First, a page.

There are multiple green building rating systems available to projects in Canada. While these ratings systems are effective and offer tools for measuring green building, the added rigour and rapid early adoption of LEED (Leadership in Energy and Environmental Design) has helped make it the most widely used rating system in North America.
In the past 12 years, the U.S. Green Building Council (USGBC) and Canada Green Building Council (CaGBC) have expanded their offering of what they call LEED products – LEED certification rating systems for differing building types. In addition to LEED for New Construction (NC) and LEED for Commercial Interiors (CI), these products now include LEED for Core and Shell (CS) for speculative commercial development and LEED for Existing Buildings: Operations and Maintenance (EB:O&M) for facility operations. With the proliferation of these products, choosing the one most appropriate for each project can be challenging.
LEED EB:O&M versus NC and CI
Choosing a rating system is most difficult when a project involves the renovation of an existing building. While LEED EB:O&M, NC and CI are all possible options, there are two major factors that determine which LEED product is most appropriate: what the owner wants the certification to represent; and the extent of alteration and scope of the project.
Both LEED NC and CI attempt to capture the design and construction process of a project. As such, both rating systems use predictive energy models and water calculations to estimate how well a building will perform once occupied. Given the nature of occupant interaction with buildings, the actual energy and water performance of a facility can vary greatly from initial projections.
The only LEED product that judges a building on its actual performance is LEED EB:O&M. Formerly LEED EB in the U.S., the CaGBC adopted this rating system in 2010. Ever since, there has been tremendous uptake in the product, especially in the Greater Toronto Area. While there are credits within this product to address facility alterations, most credits are geared to tracking ongoing operational issues.
LEED NC was written for owner occupied buildings, LEED CI for tenants wishing to fit-out a space and LEED EB:O&M for facility managers to monitor occupant impact. While the LEED NC and CI products can be used in multi-tenanted buildings, doing so becomes more challenging in this scenario as both were meant to address a more limited scope of design and construction.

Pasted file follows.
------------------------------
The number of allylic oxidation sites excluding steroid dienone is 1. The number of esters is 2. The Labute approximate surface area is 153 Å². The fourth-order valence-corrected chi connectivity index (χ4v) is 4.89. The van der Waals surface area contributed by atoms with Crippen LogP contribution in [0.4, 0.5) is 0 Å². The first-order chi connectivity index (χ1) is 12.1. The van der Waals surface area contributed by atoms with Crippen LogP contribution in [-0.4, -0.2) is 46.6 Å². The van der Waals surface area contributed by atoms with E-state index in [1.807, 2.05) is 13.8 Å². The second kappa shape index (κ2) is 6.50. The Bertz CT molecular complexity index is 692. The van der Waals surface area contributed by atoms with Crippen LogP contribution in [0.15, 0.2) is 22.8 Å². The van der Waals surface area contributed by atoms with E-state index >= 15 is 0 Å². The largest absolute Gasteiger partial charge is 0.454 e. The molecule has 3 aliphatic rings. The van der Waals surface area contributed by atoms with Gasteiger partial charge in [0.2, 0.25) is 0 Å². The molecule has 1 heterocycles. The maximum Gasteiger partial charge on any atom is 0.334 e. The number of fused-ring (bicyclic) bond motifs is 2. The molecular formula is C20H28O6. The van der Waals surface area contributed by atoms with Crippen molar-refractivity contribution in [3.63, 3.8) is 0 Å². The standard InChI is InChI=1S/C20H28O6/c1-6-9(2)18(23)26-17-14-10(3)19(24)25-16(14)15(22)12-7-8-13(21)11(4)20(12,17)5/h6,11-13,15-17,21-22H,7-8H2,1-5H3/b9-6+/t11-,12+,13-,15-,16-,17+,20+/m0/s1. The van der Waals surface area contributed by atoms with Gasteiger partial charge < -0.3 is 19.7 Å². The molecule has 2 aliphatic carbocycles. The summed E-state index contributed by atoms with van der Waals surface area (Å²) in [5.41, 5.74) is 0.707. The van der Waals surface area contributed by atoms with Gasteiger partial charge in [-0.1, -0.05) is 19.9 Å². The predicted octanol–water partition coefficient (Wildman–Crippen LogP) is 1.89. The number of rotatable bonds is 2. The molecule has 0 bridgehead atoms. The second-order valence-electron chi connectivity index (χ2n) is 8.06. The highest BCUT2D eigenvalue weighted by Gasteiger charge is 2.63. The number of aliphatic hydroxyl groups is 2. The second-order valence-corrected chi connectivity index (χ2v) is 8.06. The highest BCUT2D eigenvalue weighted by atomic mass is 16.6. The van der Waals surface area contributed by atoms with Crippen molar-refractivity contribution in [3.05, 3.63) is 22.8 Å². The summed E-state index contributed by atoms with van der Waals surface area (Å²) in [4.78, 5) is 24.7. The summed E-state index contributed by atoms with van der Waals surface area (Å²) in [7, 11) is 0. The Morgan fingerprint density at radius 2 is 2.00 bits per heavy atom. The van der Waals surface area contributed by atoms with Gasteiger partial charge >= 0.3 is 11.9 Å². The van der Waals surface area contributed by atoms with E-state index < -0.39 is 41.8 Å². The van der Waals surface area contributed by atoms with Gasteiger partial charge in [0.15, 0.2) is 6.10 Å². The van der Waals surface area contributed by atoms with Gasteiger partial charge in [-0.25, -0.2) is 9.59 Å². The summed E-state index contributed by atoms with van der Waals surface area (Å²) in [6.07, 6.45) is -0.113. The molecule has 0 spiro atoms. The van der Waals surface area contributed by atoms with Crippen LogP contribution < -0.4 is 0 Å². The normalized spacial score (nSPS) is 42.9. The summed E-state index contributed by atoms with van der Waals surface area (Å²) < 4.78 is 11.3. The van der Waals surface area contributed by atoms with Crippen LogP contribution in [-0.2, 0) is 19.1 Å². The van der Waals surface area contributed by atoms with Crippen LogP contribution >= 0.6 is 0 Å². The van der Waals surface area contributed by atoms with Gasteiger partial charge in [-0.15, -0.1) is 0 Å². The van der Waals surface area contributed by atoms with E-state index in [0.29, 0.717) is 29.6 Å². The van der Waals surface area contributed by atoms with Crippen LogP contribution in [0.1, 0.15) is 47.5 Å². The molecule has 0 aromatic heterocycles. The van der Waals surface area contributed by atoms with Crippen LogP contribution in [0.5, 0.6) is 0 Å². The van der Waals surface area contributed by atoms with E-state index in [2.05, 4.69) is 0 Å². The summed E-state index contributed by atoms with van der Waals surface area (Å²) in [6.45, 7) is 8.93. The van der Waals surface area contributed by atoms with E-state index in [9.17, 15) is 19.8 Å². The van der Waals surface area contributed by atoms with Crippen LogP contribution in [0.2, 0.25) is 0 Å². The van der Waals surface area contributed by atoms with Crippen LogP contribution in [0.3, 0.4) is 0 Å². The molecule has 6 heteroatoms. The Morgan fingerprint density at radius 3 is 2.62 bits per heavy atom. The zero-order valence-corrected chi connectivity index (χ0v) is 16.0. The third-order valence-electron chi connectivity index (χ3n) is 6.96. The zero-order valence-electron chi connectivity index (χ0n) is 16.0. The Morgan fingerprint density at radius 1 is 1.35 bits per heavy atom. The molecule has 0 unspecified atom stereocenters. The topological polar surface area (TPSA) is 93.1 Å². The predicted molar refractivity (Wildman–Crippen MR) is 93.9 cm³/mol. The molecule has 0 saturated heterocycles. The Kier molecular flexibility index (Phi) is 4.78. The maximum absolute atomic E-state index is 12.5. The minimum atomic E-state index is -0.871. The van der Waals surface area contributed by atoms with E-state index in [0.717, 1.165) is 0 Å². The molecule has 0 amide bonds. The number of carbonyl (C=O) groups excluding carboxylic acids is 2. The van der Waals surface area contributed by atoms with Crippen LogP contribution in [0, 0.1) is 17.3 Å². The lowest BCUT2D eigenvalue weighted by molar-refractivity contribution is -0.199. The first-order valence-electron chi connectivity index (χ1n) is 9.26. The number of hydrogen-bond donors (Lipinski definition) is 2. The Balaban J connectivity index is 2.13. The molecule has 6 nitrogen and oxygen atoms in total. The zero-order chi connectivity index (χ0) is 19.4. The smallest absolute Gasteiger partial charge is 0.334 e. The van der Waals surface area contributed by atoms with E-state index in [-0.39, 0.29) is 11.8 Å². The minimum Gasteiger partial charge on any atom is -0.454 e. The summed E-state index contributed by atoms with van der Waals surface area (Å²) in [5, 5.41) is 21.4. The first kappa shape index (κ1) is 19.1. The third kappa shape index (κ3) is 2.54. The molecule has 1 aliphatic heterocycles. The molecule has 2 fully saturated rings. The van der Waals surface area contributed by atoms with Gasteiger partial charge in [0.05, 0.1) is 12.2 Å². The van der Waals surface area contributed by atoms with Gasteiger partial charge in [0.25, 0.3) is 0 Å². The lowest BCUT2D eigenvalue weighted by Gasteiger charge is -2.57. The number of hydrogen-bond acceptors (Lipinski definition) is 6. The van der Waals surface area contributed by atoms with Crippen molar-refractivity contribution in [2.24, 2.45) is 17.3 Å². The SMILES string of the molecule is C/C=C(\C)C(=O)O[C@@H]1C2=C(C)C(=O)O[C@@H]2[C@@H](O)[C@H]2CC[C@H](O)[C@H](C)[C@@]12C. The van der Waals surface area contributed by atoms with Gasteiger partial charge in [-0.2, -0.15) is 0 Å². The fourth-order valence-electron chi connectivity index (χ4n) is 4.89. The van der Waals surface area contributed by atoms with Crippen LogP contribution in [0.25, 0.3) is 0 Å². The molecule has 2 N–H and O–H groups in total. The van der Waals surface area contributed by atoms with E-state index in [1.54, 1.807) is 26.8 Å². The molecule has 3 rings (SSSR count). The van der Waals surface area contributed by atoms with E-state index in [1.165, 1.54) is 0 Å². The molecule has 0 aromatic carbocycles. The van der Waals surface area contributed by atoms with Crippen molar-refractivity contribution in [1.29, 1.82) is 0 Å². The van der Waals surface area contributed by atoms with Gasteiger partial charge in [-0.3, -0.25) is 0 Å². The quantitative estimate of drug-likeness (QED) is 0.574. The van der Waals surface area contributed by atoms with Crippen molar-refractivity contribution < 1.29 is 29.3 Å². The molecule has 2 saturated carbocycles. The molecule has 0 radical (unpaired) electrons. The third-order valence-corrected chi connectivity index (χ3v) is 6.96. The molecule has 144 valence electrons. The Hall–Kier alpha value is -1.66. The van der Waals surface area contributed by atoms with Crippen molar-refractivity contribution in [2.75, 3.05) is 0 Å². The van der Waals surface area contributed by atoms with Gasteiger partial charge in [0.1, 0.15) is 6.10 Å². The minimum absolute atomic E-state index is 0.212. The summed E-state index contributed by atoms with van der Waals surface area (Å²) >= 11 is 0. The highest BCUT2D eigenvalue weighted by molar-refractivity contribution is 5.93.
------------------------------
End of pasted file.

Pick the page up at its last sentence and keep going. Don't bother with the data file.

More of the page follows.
LEED EB:O&M advantages and disadvantages
- Greater range of credits that match various strategies of relevance;
- USGBC LEED online management software available; and
- Quicker documentation process (two reviews rather than three).
- Documentation is based on actual rather than modelled performance (delaying certification);
- No credits available that capture design intent;
- Not ideal for phased construction; and
- Not appropriate for greater than 50 per cent fit-out.
LEED NC advantages and disadvantages
- More credits are available for recognizing building reuse (shell and structure); and
- Durable building credit is available.
- Best suited for an entirely owner occupied building;
- Many site credits are available that may not apply to project scope or budget; and
- Not ideal for phased construction (no certification until the end of all construction).
LEED CI advantages and disadvantages
- Allows project certification in isolation from other tenants (one floor at a time);
- Fewer site credits;
- Good for phased construction; and
- Allows for the greatest number of credits (highest certification).
- Fewer materials credits are available that recognize building retention.
Selecting the right rating system
The selection of a LEED product typically comes down to what a client is attempting to measure. If the goal is to measure ongoing operations and the odd small renovation, then LEED EB:O&M is the best selection. If the project requires a major renovation with landscape work and changes to the building envelope, then LEED NC may be the preferred option. If, however, the client is attempting to capture the design and construction of a significant interior renovation, then LEED CI may be the appropriate choice.
Regardless of which rating system is selected, if members of the consulting team are not sure about the choice, they can always contact the CaGBC to help validate the decision-making process.
Michael Driedger is a sustainable building advisor in the Vancouver office of Perkins+Will Canada.